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bubbles from fermentation


The art of whisky-making

When we first set out to build a distillery, we knew we wanted to use the best possible kit, traditional methods and the highest quality raw ingredients. Thankfully, we had the guidance of renowned industry legends Harry Cockburn, former Distillery Manager at Bowmore, and Dr Jim Swan, fondly known as ‘the Einstein of whisky’ for his formidable knowledge of the science of distillation and maturation.

  • combine harvester and tractor harvesting field of barley


    We begin at the farm. Right from the start, we are committed to using 100% locally grown barley – all the barley that we use to craft our single malt whiskies has been grown here in the Cotswolds.

  • person floor malting barley


    Once the barley has been harvested, it heads to Warminster Maltings, Britain’s oldest working maltings. Using the same techniques they’ve used for hundreds of years, the maltmen steep the barley before turning it on the malting floors by hand for several days. The final step is to kiln dry the malt and then send it up to us at the distillery.

  • nick looking into mash tun


    Each morning, our distillers begin by grinding up the malt in our mill so that we can extract the fuel inside it more easily. The ground-up malt, known as grist, falls directly into our 0.5 tonne mash tun where we mix it with hot water in three stages. The heat of the water triggers reactions in the malt that release its sugars into the water, turning it into a liquid known as worts.

  • whisky fermentation bubbles


    We run the worts off into one of our steel washbacks, collecting 2,500 litres from one mash. We then add two strains of dried yeast, Anchor and Fermentis, which were selected not only for their consistent yields but also for the excellent flavours that they produce. The yeast turns the sugars in the worts into alcohol and we allow this process to continue for over 90 hours in order to allow the wash to fill with bacteria which produces acid and combines with the alcohol to form fruity compounds called esters.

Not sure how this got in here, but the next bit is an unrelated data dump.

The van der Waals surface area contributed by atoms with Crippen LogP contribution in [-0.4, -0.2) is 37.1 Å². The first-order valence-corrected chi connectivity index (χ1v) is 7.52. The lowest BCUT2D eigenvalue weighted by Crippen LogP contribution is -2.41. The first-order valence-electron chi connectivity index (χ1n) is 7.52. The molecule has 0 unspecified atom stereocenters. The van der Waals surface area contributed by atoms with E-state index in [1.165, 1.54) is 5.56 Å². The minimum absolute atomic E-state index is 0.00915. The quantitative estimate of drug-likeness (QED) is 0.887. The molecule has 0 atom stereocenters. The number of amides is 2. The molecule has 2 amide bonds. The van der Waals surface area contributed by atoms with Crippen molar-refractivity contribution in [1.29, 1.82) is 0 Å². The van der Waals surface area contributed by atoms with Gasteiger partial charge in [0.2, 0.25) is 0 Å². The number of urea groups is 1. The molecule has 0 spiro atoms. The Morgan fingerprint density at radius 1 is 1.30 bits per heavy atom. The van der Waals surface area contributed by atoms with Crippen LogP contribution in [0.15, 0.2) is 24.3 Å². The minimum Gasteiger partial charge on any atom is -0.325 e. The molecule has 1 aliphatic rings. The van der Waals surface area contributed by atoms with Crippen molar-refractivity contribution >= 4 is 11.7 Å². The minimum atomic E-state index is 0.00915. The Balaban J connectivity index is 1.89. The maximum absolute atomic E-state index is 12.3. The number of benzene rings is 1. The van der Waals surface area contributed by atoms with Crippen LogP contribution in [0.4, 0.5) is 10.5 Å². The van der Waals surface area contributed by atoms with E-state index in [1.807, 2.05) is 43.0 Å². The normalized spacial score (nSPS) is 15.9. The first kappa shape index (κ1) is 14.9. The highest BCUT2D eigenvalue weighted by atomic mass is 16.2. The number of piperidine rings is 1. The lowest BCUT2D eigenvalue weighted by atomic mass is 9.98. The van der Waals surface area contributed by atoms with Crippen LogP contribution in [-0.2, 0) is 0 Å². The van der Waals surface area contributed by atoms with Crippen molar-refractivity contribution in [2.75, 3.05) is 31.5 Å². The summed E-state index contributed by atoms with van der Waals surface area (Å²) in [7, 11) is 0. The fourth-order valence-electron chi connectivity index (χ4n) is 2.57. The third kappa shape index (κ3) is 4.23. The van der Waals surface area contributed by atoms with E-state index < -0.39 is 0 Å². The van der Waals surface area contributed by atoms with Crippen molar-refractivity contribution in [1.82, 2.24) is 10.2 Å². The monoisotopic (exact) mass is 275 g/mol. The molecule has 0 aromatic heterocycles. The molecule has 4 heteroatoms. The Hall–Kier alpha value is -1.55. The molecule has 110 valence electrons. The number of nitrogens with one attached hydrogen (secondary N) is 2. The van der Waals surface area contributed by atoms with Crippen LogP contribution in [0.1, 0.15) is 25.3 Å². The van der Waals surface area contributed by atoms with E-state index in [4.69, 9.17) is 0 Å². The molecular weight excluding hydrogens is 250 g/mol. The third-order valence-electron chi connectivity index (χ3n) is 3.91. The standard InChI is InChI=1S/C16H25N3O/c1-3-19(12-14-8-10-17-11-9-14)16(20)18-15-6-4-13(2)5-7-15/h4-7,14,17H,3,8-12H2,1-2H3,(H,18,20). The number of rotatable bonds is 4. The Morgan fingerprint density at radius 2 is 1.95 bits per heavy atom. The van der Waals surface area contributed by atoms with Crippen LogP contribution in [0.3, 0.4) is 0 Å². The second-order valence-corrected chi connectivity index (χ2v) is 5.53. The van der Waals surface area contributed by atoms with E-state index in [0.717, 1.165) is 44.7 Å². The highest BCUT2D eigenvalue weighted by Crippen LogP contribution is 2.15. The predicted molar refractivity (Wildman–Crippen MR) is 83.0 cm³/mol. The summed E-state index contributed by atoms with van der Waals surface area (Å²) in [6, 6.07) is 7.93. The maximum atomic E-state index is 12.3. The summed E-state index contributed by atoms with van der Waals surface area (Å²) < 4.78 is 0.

This was one of Dr Jim Swan’s masterstrokes – making sure that the wash was loaded with esters that would give our spirit a fantastic fruity complexity.

  • forsyths whisky still during distillation


    On day five, we begin our double distillation process. We start by boiling the fermented wash in our wash still to collect the Low Wines - a liquid containing all the alcohol and flavour compounds from the wash.

    We then distil the Low Wines in our spirit still. Our cut points (the moment we switch from foreshots > hearts > feints) are also quite unusual. The fruity esters created during fermentation appear early on in the distillation, so in order to capture them in our spirit we switch from foreshots to hearts after only a few minutes. The cut to feints also happens sooner than it usually would, meaning that none of the heavier, rougher compounds will make it into our spirit.

  • distiller rolling barrel on floor


    The heart cut, a colourless and fruity spirit, is known as new make spirit, and it comes off the still at 75% ABV. Thanks to our unusual fermentation process and cut points, it is already smooth enough to drink and full of fruity flavours.

    We reduce this to 63.5% ABV by adding demineralised water and then it is ready to be casked. We fill the spirit into a combination of oak casks and then place it in our warehouse, where it will be left to mature until it is ready to be bottled.


Discover how we craft our award-winning Cotswolds Dry Gin - a delectable blend of nine carefully considered botanicals.

  • dolly gin still